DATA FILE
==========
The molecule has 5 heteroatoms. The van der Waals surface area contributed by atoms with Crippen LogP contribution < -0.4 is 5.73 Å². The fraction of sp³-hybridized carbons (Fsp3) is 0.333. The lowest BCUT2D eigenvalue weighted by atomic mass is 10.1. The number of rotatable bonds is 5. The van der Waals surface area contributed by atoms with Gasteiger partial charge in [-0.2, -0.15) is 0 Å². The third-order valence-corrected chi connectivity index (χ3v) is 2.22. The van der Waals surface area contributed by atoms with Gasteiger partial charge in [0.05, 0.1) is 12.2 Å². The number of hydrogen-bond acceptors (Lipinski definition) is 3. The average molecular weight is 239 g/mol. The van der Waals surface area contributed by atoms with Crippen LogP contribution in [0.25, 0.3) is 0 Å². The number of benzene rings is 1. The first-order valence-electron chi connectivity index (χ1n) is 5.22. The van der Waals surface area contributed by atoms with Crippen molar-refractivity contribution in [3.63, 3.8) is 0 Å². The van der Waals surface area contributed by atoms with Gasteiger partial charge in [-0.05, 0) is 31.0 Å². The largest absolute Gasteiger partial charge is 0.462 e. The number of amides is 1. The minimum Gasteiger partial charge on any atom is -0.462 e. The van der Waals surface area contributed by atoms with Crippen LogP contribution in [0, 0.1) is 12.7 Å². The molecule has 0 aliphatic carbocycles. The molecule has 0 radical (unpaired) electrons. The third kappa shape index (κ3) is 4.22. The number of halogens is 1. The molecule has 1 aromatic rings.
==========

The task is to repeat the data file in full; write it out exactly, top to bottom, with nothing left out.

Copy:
The molecule has 5 heteroatoms. The van der Waals surface area contributed by atoms with Crippen LogP contribution < -0.4 is 5.73 Å². The fraction of sp³-hybridized carbons (Fsp3) is 0.333. The lowest BCUT2D eigenvalue weighted by atomic mass is 10.1. The number of rotatable bonds is 5. The van der Waals surface area contributed by atoms with Gasteiger partial charge in [-0.2, -0.15) is 0 Å². The third-order valence-corrected chi connectivity index (χ3v) is 2.22. The van der Waals surface area contributed by atoms with Gasteiger partial charge in [0.05, 0.1) is 12.2 Å². The number of hydrogen-bond acceptors (Lipinski definition) is 3. The average molecular weight is 239 g/mol. The van der Waals surface area contributed by atoms with Crippen LogP contribution in [0.25, 0.3) is 0 Å². The number of benzene rings is 1. The first-order valence-electron chi connectivity index (χ1n) is 5.22. The van der Waals surface area contributed by atoms with Crippen molar-refractivity contribution in [3.63, 3.8) is 0 Å². The van der Waals surface area contributed by atoms with Gasteiger partial charge in [-0.05, 0) is 31.0 Å². The largest absolute Gasteiger partial charge is 0.462 e. The number of amides is 1. The minimum Gasteiger partial charge on any atom is -0.462 e. The van der Waals surface area contributed by atoms with Crippen LogP contribution in [0, 0.1) is 12.7 Å². The molecule has 0 aliphatic carbocycles. The molecule has 0 radical (unpaired) electrons. The third kappa shape index (κ3) is 4.22. The number of halogens is 1. The molecule has 1 aromatic rings.